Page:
How To Get Grandparents Visitation Rights

You don’t have to persuade anyone here at the Law Office of Greg Quimby, P.C. about the importance of grandparents in the lives of their grandchildren. We know about the special relationship so many grandparents are fortunate to have with the generation twice removed. We also understand how painful it can be when a wedge creates a divide in that relationship.

Questions about grandparents' visitation rights are common ones. Colorado law does provide options for grandparents, but they are not easy legal paths to follow.

Grandparents are not presumed to have visitation rights with their grandchildren. This is a presumption established at levels as high as the Supreme Court of the United States. However, a presumption can be overcome in the right circumstances and with the right lawyer.

Basic Law on Grandparents’ Visitation

In 2000, the case of Troxel v. Granville went before the U.S. Supreme Court. The ruling struck down a law in the state of Washington that allowed third parties (i.e., grandparents) to gain visitation rights over objections by the parents. The Troxel ruling said that parents had a constitutional right to direct the upbringing of their children and their wishes are to be given due deference in any matter regarding visitation from a third party.

State courts have subsequently had to apply Troxels key principles. After all, the phrase “due deference” leaves itself open to a wide range of interpretations.

In 2006, the Colorado Supreme Court laid down the criteria–grandparents had to show clear and convincing evidence that court-enforced visitation was in the best interest of their grandchild. Furthermore, it would take specific circumstances–qualifying events, if you will–for a court to become involved.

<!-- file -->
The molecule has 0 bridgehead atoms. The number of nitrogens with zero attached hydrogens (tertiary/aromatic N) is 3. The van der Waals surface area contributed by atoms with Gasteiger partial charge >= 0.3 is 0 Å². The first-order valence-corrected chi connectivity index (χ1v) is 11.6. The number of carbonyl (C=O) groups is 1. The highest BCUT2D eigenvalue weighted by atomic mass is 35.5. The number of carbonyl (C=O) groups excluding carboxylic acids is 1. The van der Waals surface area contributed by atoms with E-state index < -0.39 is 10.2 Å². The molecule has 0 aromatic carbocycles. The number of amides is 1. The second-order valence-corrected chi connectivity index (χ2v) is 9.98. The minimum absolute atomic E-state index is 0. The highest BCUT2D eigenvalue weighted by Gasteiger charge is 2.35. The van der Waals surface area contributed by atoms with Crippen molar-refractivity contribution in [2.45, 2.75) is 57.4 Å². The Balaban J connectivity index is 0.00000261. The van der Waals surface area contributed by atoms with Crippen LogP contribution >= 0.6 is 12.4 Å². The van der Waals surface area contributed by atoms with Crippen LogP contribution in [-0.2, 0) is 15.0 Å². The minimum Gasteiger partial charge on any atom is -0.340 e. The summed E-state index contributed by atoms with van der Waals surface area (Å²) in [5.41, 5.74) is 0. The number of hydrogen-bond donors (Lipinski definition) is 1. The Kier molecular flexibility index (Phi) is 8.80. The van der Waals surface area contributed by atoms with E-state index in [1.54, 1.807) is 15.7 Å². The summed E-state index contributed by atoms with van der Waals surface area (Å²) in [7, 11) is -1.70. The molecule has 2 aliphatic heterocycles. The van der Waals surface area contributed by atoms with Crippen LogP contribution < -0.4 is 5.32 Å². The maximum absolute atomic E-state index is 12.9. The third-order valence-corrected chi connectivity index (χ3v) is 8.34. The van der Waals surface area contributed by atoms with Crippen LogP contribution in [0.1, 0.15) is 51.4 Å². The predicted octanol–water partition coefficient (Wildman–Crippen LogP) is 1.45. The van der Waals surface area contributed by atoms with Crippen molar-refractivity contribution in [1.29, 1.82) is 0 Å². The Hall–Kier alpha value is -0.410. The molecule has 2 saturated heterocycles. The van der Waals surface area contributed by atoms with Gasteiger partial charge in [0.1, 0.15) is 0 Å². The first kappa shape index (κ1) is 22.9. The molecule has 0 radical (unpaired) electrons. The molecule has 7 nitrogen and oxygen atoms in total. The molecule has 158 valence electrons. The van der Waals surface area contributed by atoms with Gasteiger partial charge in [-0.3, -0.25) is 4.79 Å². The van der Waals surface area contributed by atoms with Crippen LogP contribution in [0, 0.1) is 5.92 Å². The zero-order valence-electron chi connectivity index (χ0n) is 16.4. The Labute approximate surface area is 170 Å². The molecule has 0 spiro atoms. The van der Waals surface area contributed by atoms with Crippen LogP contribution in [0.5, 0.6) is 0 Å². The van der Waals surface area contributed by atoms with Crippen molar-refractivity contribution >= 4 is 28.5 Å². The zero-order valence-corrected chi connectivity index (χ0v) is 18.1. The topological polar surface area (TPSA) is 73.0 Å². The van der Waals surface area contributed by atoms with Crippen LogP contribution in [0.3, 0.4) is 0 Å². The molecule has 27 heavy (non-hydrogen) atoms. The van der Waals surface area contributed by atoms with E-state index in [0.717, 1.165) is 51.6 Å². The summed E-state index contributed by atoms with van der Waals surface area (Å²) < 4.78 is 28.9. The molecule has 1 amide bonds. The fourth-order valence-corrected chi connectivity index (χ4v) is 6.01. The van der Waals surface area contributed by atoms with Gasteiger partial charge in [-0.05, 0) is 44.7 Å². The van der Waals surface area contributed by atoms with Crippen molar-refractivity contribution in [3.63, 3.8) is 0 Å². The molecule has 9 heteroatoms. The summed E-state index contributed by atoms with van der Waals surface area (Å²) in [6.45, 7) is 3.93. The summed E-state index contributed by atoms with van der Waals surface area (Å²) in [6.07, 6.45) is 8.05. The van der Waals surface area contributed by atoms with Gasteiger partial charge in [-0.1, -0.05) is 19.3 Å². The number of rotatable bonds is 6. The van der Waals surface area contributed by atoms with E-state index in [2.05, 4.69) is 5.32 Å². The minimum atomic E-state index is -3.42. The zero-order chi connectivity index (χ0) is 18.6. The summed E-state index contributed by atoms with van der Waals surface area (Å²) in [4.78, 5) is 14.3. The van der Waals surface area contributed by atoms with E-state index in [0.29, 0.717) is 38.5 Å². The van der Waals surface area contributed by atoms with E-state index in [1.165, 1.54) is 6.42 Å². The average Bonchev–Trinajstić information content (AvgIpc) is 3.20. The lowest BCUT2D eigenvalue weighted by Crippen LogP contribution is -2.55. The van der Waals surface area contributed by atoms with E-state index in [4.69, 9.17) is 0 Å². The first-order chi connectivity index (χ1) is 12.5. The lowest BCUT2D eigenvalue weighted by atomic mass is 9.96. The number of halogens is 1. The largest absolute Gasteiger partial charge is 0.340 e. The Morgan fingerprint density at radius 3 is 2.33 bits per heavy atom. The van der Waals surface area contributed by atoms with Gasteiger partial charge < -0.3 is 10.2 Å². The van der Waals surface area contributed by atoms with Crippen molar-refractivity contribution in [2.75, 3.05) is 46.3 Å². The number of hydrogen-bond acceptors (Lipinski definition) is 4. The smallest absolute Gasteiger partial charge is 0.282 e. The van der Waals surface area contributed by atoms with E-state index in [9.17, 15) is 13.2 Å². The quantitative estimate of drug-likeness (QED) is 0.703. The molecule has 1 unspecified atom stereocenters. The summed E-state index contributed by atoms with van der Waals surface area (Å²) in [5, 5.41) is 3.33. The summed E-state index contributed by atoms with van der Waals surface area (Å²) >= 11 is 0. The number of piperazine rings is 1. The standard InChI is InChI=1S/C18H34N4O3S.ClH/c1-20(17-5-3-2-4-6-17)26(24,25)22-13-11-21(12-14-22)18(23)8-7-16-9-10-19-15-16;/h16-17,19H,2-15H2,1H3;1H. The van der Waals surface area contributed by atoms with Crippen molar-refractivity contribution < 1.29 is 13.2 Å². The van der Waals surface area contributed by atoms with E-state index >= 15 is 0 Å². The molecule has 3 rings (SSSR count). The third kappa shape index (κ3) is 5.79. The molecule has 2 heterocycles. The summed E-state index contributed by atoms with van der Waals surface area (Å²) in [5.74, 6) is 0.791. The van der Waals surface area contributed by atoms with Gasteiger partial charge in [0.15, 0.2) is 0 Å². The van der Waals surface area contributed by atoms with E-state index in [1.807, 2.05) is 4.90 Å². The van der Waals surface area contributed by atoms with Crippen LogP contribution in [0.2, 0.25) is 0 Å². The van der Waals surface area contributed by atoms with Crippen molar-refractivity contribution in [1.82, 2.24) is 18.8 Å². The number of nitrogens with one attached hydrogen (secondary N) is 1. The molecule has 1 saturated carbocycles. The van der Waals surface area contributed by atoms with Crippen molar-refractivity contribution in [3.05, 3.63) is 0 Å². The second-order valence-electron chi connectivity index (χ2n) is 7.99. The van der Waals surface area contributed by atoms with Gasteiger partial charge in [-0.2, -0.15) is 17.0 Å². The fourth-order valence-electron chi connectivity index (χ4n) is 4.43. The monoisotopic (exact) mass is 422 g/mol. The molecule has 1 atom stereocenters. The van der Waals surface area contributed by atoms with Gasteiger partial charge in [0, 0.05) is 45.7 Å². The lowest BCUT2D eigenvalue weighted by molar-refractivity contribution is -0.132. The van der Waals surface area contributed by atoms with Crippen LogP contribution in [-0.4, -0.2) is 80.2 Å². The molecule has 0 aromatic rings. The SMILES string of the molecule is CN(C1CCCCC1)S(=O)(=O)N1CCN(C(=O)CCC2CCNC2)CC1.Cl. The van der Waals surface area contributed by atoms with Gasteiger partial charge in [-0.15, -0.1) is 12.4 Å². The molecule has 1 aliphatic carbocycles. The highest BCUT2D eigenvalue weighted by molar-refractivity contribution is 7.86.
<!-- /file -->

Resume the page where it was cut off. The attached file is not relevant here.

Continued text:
The Burden of Proof

The phrase “clear and convincing evidence” is not just legalese. It’s a burden of proof standard that has real practical implications for grandparents. To understand those implications, let’s place it in the context of the other burdens of proof the court might have considered.

A preponderance of evidence is often the standard used in civil cases. It simply means that all the evidence will be introduced, and whichever side has more, will end up winning. The burden of proof does not lie with one side or the other. The judge or jury need only be 50.1 percent sure they are right to rule in a certain manner.

Beyond a reasonable doubt is the standard that applies in criminal cases. The burden of proof rests with the prosecution. Now, anyone being 100 percent sure of guilt is very difficult, but this standard is still generally presumed to require about 95% certainty on the part of the jury.

Into that considerable gap between the two comes the clear and convincing evidence standard. It falls in between the two extremes illustrated, but it’s probably closer to beyond a reasonable doubt.

That means it’s not enough for a grandparent to simply make a good case for their visitation rights to be legally protected. It’s not enough for the judge to privately think that the grandparents should have visitation. What must happen is that the judge needs to be persuaded that not only is your visitation a good idea, but it’s extremely difficult to imagine any reasonable person thinking otherwise.

Qualifying Events

There are three qualifying events that must happen for grandparents’ visitation to be heard by the courts.

  • The grandchild’s parents are divorced or in the process of doing so.
  • Custody of the child was given to another third party
  • The parent who is the child of the grandparents passes away

We know there are any number of circumstances that cause a wedge between grandparents and their relationship with their grandkids. It’s not uncommon for grandparents and parents to have rifts over how the grandchildren are being raised in matters of religion or education. The parents, after living near the grandparents for an extended period, might relocate two hours away.